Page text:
The crowd spent the night in Louisburg. Weakened from their trip, many of the 600 men, women and children who slept in the streets that night died. The next day, five hundred of those that remained trudged through the mud and rain along a goat track in the direction of Delphi Lodge, crossing the Glankeen River at flood stage and through the mountain pass. Still more died of exhaustion along the way. They arrived wet and cold at Delphi Lodge the next afternoon.
The Board of Guardian members were at lunch when the people arrived and amazingly, they could not be disturbed. The starving crowd was told to wait. A few more died of exhaustion while waiting. When they had finished their meal the crowd was advised to return to Louisburgh. Disappointed, the group headed back to Louisburgh over the same bleak and dangerous path they had just taken. It is unknown how many of this group of starving people met their death in the waters of Doolough. Some call them the dead victims of the Great Hunger; others refer to them as martyrs.
Hunger and poverty are the consequences of the selfishness of people. So the solution to this devastating problems lies with man alone.
One day, a father of a very wealthy family took his son on a trip to the country with the firm purpose of showing his son how poor people live. They spent a couple of days and nights on the farm of what would be considered a very poor family. On their return from their trip, the father asked his son, "How was the trip?"
"It was great, Dad."
"Did you see how poor people live?" the father asked.
"Oh yeah," said the son.
"So, tell me, what did you learn from the trip?" asked the father.
The son answered, "I saw that we have one dog and they had four. We have a pool that reaches to the middle of our garden, and they have a creek that has no end. We have imported lanterns in our garden, and they have the stars at night. Our patio reaches to the front yard, and they have the whole horizon. We have a small piece of land to live on, and they have fields that go beyond our sight. We have servants who serve us, but they serve others. We buy our food, but they grow theirs. We have walls around our property to protect us; they have friends to protect them."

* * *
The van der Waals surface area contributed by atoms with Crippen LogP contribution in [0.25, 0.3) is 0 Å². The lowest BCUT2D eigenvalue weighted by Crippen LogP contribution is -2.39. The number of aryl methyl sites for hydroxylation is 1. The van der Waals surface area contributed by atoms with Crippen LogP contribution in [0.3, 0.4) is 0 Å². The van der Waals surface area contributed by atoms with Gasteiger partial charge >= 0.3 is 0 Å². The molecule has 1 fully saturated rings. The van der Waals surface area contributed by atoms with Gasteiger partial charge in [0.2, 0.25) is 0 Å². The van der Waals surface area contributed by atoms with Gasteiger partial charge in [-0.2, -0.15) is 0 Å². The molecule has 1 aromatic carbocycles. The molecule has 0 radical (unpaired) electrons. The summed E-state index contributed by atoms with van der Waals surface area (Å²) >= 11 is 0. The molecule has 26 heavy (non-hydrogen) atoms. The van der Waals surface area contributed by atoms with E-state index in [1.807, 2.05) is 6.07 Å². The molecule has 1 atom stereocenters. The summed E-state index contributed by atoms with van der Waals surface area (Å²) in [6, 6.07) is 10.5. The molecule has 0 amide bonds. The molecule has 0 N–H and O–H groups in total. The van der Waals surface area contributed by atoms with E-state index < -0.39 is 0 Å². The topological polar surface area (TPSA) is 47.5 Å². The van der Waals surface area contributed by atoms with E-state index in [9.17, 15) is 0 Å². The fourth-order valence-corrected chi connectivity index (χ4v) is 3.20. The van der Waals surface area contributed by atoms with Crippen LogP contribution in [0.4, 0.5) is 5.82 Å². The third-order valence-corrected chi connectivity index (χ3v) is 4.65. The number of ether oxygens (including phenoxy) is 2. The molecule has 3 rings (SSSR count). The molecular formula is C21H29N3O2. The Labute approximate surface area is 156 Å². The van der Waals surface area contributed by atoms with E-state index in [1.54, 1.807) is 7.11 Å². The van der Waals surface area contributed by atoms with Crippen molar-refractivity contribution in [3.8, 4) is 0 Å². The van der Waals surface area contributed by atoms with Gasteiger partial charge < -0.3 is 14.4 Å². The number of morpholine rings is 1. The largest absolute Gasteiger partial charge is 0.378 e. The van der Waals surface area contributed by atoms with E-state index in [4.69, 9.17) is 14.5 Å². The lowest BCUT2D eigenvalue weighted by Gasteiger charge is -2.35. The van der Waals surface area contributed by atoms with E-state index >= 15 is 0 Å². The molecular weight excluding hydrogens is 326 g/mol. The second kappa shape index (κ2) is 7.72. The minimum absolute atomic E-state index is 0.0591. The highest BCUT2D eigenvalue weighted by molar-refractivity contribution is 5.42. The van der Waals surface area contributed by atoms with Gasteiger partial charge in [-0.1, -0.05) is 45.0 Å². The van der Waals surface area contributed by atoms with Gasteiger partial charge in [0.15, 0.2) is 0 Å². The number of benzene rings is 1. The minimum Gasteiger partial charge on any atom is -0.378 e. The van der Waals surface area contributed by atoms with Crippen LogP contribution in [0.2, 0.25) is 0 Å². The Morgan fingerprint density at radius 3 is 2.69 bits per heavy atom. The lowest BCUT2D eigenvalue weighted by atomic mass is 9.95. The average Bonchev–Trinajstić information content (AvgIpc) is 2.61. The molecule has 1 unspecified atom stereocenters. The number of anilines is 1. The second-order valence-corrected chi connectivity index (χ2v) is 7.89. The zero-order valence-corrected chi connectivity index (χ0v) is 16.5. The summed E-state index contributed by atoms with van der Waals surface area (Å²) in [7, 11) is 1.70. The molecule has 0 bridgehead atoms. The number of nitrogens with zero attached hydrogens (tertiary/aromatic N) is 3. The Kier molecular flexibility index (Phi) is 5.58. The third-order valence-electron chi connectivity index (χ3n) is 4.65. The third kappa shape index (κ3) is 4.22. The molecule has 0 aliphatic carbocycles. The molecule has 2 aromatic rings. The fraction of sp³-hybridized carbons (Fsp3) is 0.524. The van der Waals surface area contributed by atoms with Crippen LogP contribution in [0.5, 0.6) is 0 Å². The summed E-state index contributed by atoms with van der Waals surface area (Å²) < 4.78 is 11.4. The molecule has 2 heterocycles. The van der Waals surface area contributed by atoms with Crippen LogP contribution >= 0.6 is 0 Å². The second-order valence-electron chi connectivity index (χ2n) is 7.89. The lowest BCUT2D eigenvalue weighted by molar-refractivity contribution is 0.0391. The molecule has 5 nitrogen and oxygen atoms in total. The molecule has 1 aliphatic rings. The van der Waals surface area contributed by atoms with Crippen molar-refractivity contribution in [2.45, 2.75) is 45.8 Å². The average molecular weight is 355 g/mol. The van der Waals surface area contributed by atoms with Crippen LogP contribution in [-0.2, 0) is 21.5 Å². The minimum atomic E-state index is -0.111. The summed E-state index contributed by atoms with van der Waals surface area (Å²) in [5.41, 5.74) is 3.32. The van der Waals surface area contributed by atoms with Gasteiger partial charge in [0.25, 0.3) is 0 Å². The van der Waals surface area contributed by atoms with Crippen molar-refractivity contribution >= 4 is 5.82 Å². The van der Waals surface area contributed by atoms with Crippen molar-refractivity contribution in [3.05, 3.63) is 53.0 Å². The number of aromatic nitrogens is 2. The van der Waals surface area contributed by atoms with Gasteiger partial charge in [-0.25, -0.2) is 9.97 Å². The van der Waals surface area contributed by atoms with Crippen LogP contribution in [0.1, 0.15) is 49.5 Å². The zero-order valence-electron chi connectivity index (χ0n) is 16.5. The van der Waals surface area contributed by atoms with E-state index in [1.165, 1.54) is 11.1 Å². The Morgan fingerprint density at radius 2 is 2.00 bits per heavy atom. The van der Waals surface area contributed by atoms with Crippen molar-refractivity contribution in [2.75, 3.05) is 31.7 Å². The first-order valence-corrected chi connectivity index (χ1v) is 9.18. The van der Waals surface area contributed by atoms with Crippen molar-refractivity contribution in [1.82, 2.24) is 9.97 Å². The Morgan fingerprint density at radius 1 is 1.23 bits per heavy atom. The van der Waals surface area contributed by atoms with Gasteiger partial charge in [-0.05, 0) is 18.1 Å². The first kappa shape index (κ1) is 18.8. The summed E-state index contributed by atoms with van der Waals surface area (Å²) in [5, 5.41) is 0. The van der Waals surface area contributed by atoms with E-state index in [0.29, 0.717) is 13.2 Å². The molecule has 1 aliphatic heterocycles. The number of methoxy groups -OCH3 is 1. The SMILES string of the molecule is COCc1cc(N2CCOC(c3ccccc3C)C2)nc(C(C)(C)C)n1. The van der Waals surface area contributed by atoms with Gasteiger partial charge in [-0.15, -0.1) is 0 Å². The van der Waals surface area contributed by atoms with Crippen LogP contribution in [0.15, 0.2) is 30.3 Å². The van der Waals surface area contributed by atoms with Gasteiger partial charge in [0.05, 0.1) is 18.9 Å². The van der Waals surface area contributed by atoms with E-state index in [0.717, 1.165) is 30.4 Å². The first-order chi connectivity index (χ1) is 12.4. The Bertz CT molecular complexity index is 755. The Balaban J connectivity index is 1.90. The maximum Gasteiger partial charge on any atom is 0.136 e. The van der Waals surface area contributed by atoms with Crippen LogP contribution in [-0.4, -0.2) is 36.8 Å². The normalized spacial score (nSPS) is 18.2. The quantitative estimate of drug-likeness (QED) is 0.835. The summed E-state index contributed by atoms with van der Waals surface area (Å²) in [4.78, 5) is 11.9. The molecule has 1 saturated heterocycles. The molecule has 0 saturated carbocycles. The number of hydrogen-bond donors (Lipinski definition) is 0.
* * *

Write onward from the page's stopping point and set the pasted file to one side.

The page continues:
The boy's father was speechless.
Then his son added, "Thanks, Dad, for showing me how poor we are."
There stood the little boy before Jesus. He had not much to offer but in what he had Jesus found  the materials for  a miracle. Jesus needs what we can bring him. It may not be much but  he needs it. It may well be that the world is denied miracle after miracle and triumph after triumph because we will not bring to Jesus  what we have. He wants us to make good use of all his gifts. And the generosity of the boy contains a lesson for us. Today Jesus' message to us is "Go and do the same thing."

16th Sunday in the Ordinary Time

 Jer 23:1-6; Eph 2:13-18; Mark 6:30-34

Jesus sent out his disciples with the mission of bringing God's message to the people. When they came  back from their mission they  reported to Jesus all that they had done.  The demanding crowds were  so insistent that they had no time even to eat; so Jesus took them  to a lonely place that they might have peace and rest for a while.

Today's passage  places before us the rhythm of the Christian life. Go out from the presence of God, into the presence of men, and return from the presence of men to the presence of God. It is like the  rhythm of sleep and work.  We cannot work unless we have our time of rest; and sleep will not  embrace anyone who has not worked until he is tired.

This passage very clearly warns us against the danger of too constant activity. No man can work without rest; and no man can live his Christian life without  giving time to be with God. Dallas Willard says that practicing silence and solitude is the most important spiritual discipline for people today. In our busy, noisy world we need to "unhook" and get away to be alone with our Lord.

Jesus began his public ministry with 40 days of withdrawal into the desert wilderness to fast and pray in silence and solitude. He was alone, hungry, hot and thirsty, surrounded by wild animals, and tested by Satan. But the truth of Jesus' fast is that the Father, the Scriptures, and ministering angels strengthened Jesus! His time alone with God and quietly focused only on him empowered him to resist Satan's temptations (which came at the end of the 40 days) and it focused and prepared him for his public ministry. Interspersed throughout Jesus' ministry of preaching, and healing,  we see him withdraw from the crowds again and again – often getting up very early to do so – in order to be quiet and alone with the Father (e.g., Mark 1:35, 3:13, 6:31, 46).

Jesus' rhythm of life is the secret to how he got renewed in his Father's love and empowered by the Spirit for his life and ministry. In quiet prayer he listened to the Father and received discernment for many things.

Michael Faraday, an early pioneer of electromagnetic current, once addressed a convocation of scientists. For an hour, he held the audience spellbound with his lecture on the nature of the magnet. After he had finished, he received a thundering ovation. The Prince of Wales, later King Edward VII, stood to congratulate him. The applause thundered again. Just as quickly, a deadened silence pervaded the audience. Faraday had left. It was the hour of a midweek prayer service in a little church of which he was a member. Do we have a similar commitment One of the reasons we gather for worship each week is for the refreshment of our spirits, the recharging of our spiritual; batteries. We need to shut the world out and focus our attention on God's presence in our lives. Jesus knew the value of getting away to a quiet place.